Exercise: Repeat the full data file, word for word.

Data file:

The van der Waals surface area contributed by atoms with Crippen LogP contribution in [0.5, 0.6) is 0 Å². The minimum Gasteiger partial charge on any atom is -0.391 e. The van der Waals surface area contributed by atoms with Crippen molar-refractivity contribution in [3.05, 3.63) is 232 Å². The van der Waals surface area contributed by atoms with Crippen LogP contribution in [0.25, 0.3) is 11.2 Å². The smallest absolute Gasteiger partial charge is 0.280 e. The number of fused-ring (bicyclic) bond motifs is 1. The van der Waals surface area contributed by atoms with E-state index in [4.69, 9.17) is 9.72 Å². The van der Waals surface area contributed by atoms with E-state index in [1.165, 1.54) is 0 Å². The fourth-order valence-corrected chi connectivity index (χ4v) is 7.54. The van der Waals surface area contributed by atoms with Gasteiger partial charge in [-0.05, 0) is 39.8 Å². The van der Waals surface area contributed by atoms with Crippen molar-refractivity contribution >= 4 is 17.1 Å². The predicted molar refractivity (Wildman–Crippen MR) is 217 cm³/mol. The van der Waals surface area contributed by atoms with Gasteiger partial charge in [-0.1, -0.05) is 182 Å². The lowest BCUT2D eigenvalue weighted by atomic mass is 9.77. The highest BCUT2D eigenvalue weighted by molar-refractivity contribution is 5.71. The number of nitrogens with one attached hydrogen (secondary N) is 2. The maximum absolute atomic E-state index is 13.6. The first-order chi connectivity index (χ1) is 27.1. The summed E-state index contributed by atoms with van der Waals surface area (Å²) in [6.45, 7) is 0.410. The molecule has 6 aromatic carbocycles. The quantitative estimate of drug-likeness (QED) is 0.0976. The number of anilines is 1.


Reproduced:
The van der Waals surface area contributed by atoms with Crippen LogP contribution in [0.5, 0.6) is 0 Å². The minimum Gasteiger partial charge on any atom is -0.391 e. The van der Waals surface area contributed by atoms with Crippen molar-refractivity contribution in [3.05, 3.63) is 232 Å². The van der Waals surface area contributed by atoms with Crippen LogP contribution in [0.25, 0.3) is 11.2 Å². The smallest absolute Gasteiger partial charge is 0.280 e. The number of fused-ring (bicyclic) bond motifs is 1. The van der Waals surface area contributed by atoms with E-state index in [4.69, 9.17) is 9.72 Å². The van der Waals surface area contributed by atoms with E-state index in [1.165, 1.54) is 0 Å². The fourth-order valence-corrected chi connectivity index (χ4v) is 7.54. The van der Waals surface area contributed by atoms with Gasteiger partial charge in [-0.05, 0) is 39.8 Å². The van der Waals surface area contributed by atoms with Crippen molar-refractivity contribution >= 4 is 17.1 Å². The predicted molar refractivity (Wildman–Crippen MR) is 217 cm³/mol. The van der Waals surface area contributed by atoms with Gasteiger partial charge in [-0.1, -0.05) is 182 Å². The lowest BCUT2D eigenvalue weighted by atomic mass is 9.77. The highest BCUT2D eigenvalue weighted by molar-refractivity contribution is 5.71. The number of nitrogens with one attached hydrogen (secondary N) is 2. The maximum absolute atomic E-state index is 13.6. The first-order chi connectivity index (χ1) is 27.1. The summed E-state index contributed by atoms with van der Waals surface area (Å²) in [6.45, 7) is 0.410. The molecule has 6 aromatic carbocycles. The quantitative estimate of drug-likeness (QED) is 0.0976. The number of anilines is 1.